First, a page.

[10] The Romance languages, especially, have a large number of affixes that can be classified as diminutive or augmentative. Portuguese, for example, has at least four diminutive affixes and three augmentative ones. Many words derived with these affixes are understood as terms of endearment, i.e. as caritatives, or of insult, i.e. pejoratives. We decided to include the feature affect as it is formally marked in these and other European languages, but not with values indicating endearment or insult, since the latter cannot be said to be morphologically marked in any consistent way. A particularly nice illustration is provided by Italian, in which the diminutive suffix uccia results in a word understood as a term of endearment when it is added to names of persons, e.g. Mariucciadear Mary’; but in a word understood as a term of insult when it is added to common nouns, e.g. casucciawretched house’.
[11] To mark the contrast between Danish ind versus inde, English in versus into, etc.
[12] For cases such as French femme-ci, femme-là etc.
[13] Correlates with initial-capital feature feature in some languages.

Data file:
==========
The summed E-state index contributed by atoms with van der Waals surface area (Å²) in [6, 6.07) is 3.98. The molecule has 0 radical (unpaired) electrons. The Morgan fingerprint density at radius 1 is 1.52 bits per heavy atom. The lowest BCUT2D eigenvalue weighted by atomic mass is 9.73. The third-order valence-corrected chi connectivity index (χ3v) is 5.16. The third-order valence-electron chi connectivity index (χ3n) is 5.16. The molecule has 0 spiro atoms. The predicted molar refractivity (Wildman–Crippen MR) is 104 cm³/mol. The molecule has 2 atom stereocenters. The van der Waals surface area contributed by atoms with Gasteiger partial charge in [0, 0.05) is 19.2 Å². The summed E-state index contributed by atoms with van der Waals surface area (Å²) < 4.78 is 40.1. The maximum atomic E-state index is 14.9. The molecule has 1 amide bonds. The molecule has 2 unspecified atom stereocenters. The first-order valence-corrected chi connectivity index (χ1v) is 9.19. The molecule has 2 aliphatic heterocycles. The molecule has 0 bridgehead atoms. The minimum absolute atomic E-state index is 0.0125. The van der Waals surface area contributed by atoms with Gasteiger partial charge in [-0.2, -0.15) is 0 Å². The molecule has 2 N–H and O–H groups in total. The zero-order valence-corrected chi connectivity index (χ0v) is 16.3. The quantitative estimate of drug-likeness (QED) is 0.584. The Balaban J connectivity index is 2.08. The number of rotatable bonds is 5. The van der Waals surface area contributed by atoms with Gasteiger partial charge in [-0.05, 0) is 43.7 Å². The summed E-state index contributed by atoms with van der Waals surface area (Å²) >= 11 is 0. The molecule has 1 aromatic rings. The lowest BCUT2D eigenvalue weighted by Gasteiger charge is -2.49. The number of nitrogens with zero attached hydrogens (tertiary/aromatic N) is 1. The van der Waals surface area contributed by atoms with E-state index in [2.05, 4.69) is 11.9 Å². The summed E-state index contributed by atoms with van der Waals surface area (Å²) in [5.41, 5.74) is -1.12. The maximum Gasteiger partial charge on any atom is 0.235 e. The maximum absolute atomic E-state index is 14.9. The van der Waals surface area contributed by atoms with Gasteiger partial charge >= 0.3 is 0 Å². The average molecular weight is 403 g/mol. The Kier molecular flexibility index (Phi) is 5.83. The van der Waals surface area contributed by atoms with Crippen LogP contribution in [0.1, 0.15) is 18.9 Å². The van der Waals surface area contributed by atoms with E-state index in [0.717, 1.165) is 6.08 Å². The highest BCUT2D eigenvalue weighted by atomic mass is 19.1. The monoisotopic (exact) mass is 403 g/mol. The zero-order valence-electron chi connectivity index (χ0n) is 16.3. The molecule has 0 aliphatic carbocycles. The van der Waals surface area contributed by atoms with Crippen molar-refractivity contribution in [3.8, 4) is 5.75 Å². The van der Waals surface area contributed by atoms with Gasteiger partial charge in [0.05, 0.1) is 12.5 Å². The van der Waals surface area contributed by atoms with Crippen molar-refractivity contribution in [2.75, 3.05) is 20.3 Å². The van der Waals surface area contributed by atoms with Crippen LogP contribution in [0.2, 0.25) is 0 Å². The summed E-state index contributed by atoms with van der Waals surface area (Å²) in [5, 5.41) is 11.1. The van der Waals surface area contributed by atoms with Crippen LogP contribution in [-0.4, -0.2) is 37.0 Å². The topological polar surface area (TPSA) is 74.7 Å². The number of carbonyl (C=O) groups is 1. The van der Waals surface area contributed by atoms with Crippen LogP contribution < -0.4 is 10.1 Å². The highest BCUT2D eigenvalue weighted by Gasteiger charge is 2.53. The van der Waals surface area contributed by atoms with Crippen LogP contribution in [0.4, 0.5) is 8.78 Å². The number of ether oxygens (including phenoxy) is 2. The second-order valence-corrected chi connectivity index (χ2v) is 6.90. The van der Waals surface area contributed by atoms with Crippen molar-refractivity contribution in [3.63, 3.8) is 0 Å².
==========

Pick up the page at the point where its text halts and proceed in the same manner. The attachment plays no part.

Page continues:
[14] The referential value is for marking the Dutch form diehe, she, it, they’, which perhaps can be better analyzed as an invariant (for number, gender and case) demonstrative pronoun.
[15] The feature declension indicates which declensional pattern is found in a occurrence, where more than one is possible, for example the strong versus weak patterns found in German prenominal adjectives depending on the associated determiner elements, or the Russian long versus short declension of predicative adjectives. It is not intended to be used to distinguish patterns of inflection to which lexical items are idiosyncratically assigned, like the difference between first and second declensions in traditional Latin grammar. Like other information fixed for the lemma, a feature like declension-class can be supplied by the analyst as an addition to this list.